Published Mar. 7, 2023
BY AINSLEY HENDERSON
Festive, sparkly school dances. Prom. Spirit week. Intense, gym-wobbling rallies led by the energetic Eddy Zarate. Student-of-the-month donuts. Belly-flop competitions. @padrebobchs on Instagram.
All of these are facets of Carmel High, the small things that contribute to the school’s culture. But who comes up with them? Who puts the dances together? Who doles out the donuts and hands over the hot chocolate?
The answer? The students in Carmel High’s fifth-period Leadership class.
“Getting to help out the school and participate in raising spirit is great,” says Lily Lehman, Carmel’s junior class treasurer. “I also love listening to school issues during ASB meetings.”
The class, made up of 12 commissioners, 16 class officers and a smattering of other auxiliary students, has varied duties throughout the school year. At the beginning of the school year, much of class time is centered around fall rallies and welcoming people back to CHS, but as the year progresses, different tasks take precedence.
“There’s an ebb and flow of what’s happening,” says Aubrey Powers, who has been teaching Leadership since 2015. “Now we’re going to be focusing on Student Government Day, in which we’re partnered with city government officials, and there will be class time we put aside to make sure that the people who have volunteered to do that are working.”
Some students, including commissioner of recognition Caroline Byrne, who is tasked with communicating with Padre Parents and staff about Student of the Month, have jobs that do not differ as the year goes on. Others, like rally commissioner Eddy Zarate, find themselves only tasked with planning rallies a few times a year. The rest of the time, Zarate’s schedule is relatively open.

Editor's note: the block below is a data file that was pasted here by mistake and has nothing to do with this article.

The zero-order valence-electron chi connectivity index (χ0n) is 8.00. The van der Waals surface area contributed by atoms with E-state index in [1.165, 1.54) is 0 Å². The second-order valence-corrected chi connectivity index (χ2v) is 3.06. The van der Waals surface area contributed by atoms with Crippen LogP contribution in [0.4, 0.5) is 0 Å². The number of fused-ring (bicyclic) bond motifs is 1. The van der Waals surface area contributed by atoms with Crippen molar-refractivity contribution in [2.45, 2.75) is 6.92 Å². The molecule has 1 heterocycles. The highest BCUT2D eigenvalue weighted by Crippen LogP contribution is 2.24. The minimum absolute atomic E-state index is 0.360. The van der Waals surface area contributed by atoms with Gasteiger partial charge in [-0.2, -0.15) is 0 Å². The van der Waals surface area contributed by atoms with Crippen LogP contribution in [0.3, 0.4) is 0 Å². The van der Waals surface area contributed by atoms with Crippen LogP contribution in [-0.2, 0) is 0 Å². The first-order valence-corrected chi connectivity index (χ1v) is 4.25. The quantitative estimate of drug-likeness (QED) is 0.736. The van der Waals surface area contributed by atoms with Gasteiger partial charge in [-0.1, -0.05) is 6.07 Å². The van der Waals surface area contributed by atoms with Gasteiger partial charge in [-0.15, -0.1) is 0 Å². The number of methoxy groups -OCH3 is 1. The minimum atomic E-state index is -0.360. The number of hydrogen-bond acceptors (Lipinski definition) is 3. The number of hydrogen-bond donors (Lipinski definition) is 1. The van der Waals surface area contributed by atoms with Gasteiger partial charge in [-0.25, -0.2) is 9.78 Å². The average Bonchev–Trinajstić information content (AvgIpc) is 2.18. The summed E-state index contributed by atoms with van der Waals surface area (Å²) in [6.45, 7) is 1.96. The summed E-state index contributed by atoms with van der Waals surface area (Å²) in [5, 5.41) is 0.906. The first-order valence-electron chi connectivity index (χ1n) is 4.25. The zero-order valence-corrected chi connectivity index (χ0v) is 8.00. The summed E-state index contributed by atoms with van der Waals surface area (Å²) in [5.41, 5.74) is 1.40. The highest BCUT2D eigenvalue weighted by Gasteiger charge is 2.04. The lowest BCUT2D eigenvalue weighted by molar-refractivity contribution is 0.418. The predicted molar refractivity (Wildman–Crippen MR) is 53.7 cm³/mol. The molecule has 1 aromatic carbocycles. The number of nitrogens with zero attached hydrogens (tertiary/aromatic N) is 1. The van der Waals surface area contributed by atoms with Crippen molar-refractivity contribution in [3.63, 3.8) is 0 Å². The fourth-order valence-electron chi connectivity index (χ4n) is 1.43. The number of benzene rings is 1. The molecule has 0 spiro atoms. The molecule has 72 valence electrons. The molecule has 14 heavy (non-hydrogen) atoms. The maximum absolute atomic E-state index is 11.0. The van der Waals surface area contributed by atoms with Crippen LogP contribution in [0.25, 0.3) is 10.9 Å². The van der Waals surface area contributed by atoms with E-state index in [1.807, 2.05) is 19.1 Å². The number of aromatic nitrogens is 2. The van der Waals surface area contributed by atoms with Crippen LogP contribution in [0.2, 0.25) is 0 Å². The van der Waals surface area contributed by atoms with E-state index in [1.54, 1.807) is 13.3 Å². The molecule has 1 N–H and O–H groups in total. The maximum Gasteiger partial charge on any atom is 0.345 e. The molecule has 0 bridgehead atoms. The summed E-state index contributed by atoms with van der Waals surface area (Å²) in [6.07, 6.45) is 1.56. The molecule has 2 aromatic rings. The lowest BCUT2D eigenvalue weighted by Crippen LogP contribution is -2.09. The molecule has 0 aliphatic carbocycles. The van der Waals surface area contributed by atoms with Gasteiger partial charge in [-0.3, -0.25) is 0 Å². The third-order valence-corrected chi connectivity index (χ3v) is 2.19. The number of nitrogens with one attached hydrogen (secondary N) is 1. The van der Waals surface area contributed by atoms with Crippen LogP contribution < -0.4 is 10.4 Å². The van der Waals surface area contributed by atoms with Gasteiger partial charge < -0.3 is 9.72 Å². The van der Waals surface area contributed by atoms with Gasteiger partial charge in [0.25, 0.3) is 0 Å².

“Personally, I don’t get a lot of work done because my job only comes around every couple of months,” says Zarate, a senior. “But it’s fun to just contribute to the happiness of others.”
Powers notes that even when there is a bit of a lull, the less-busy students tend to help out with other tasks. Zarate, for example, is interested in art, and when there are no rallies on the horizon, he dedicates himself to the making of posters and other crafts.
“I work on student of the month and the recognition assembly at the end of the year,” explains Byrne, a junior. “I send emails to teachers and have them fill out a spreadsheet, and I go to [ASB bookkeeper Diana] Vita and we print out certificates and distribute them to different classes. It’s a lot, but it’s just usually once a month where I have to work really hard.”
When Byrne is not recognizing student achievement, she helps the athletic commissioners, seniors Ellie Rydeheard and Jim Moreau, with their duties.
“I just help out in different realms,” says Byrne, who plays varsity basketball and varsity volleyball for the Padres. “I make posters sometimes, and I’m interested in sports, so I help Ellie and Jim out with stuff like that.”
During the 55-minute period and outside during lunch and school events, the majority of spirit activities are entirely student-run. Leadership students come up with ideas, they put them into action, and Powers provides support and a timeline.
“I’m usually setting the agenda based on the calendar of activities,” Powers says. “The kids are doing the jobs and the roles. I oftentimes check in with the commissioners and the ASB officers, who work on their own schedules. Siri [Panetta] has her own stuff to do as treasurer, and Jack [Norman] has his own stuff to do as ASB president.”
Even though the Leadership students are good at self-motivating, it is inevitable that with 38 kids and only so much to do in a day, there will be some slack. Occasionally, the fifth-period acts as simply free time for some.
“It depends on the day,” says Vincent Camacho, a senior and the school’s campus and community outreach commissioner.